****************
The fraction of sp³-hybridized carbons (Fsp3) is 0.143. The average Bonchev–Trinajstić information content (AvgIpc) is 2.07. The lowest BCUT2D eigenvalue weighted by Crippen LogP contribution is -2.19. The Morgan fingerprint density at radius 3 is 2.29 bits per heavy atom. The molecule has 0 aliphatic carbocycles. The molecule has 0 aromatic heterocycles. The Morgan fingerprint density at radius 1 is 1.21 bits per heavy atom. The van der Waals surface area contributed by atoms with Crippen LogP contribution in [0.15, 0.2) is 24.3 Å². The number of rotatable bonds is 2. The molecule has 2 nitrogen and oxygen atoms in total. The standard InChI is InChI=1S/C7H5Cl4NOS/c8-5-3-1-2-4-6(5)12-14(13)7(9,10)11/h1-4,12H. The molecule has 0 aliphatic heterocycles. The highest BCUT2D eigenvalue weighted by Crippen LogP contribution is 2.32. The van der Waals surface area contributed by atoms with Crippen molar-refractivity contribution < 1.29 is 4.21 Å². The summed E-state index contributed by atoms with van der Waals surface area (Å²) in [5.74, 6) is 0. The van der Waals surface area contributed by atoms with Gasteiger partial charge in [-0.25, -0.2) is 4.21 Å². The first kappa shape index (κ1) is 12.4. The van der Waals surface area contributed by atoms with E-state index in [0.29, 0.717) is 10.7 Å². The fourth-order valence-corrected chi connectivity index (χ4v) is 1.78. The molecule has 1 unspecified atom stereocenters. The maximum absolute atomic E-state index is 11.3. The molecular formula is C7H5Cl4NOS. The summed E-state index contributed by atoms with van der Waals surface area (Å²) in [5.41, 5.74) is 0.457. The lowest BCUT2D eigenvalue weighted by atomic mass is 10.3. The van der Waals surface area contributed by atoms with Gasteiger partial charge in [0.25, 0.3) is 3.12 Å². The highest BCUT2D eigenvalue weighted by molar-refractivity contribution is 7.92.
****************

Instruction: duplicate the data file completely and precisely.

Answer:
The fraction of sp³-hybridized carbons (Fsp3) is 0.143. The average Bonchev–Trinajstić information content (AvgIpc) is 2.07. The lowest BCUT2D eigenvalue weighted by Crippen LogP contribution is -2.19. The Morgan fingerprint density at radius 3 is 2.29 bits per heavy atom. The molecule has 0 aliphatic carbocycles. The molecule has 0 aromatic heterocycles. The Morgan fingerprint density at radius 1 is 1.21 bits per heavy atom. The van der Waals surface area contributed by atoms with Crippen LogP contribution in [0.15, 0.2) is 24.3 Å². The number of rotatable bonds is 2. The molecule has 2 nitrogen and oxygen atoms in total. The standard InChI is InChI=1S/C7H5Cl4NOS/c8-5-3-1-2-4-6(5)12-14(13)7(9,10)11/h1-4,12H. The molecule has 0 aliphatic heterocycles. The highest BCUT2D eigenvalue weighted by Crippen LogP contribution is 2.32. The van der Waals surface area contributed by atoms with Crippen molar-refractivity contribution < 1.29 is 4.21 Å². The summed E-state index contributed by atoms with van der Waals surface area (Å²) in [5.74, 6) is 0. The van der Waals surface area contributed by atoms with Gasteiger partial charge in [-0.25, -0.2) is 4.21 Å². The first kappa shape index (κ1) is 12.4. The van der Waals surface area contributed by atoms with E-state index in [0.29, 0.717) is 10.7 Å². The fourth-order valence-corrected chi connectivity index (χ4v) is 1.78. The molecule has 1 unspecified atom stereocenters. The maximum absolute atomic E-state index is 11.3. The molecular formula is C7H5Cl4NOS. The summed E-state index contributed by atoms with van der Waals surface area (Å²) in [5.41, 5.74) is 0.457. The lowest BCUT2D eigenvalue weighted by atomic mass is 10.3. The van der Waals surface area contributed by atoms with Gasteiger partial charge in [0.25, 0.3) is 3.12 Å². The highest BCUT2D eigenvalue weighted by molar-refractivity contribution is 7.92.